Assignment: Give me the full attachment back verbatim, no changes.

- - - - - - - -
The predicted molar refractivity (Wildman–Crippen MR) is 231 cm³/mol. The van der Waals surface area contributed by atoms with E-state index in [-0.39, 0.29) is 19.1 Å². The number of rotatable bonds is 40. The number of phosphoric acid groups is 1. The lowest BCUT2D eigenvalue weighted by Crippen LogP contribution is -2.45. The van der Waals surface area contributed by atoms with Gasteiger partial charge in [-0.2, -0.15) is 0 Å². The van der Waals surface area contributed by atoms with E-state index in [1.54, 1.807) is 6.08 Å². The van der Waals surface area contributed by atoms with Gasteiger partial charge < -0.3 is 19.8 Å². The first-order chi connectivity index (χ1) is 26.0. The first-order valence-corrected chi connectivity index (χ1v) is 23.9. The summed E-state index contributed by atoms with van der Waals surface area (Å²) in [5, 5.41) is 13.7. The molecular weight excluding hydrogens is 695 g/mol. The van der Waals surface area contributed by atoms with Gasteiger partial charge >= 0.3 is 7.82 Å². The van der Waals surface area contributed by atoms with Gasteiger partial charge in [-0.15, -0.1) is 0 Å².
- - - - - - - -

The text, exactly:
The predicted molar refractivity (Wildman–Crippen MR) is 231 cm³/mol. The van der Waals surface area contributed by atoms with E-state index in [-0.39, 0.29) is 19.1 Å². The number of rotatable bonds is 40. The number of phosphoric acid groups is 1. The lowest BCUT2D eigenvalue weighted by Crippen LogP contribution is -2.45. The van der Waals surface area contributed by atoms with Gasteiger partial charge in [-0.2, -0.15) is 0 Å². The van der Waals surface area contributed by atoms with E-state index in [1.54, 1.807) is 6.08 Å². The van der Waals surface area contributed by atoms with Gasteiger partial charge < -0.3 is 19.8 Å². The first-order chi connectivity index (χ1) is 26.0. The first-order valence-corrected chi connectivity index (χ1v) is 23.9. The summed E-state index contributed by atoms with van der Waals surface area (Å²) in [5, 5.41) is 13.7. The molecular weight excluding hydrogens is 695 g/mol. The van der Waals surface area contributed by atoms with Gasteiger partial charge >= 0.3 is 7.82 Å². The van der Waals surface area contributed by atoms with Gasteiger partial charge in [-0.15, -0.1) is 0 Å².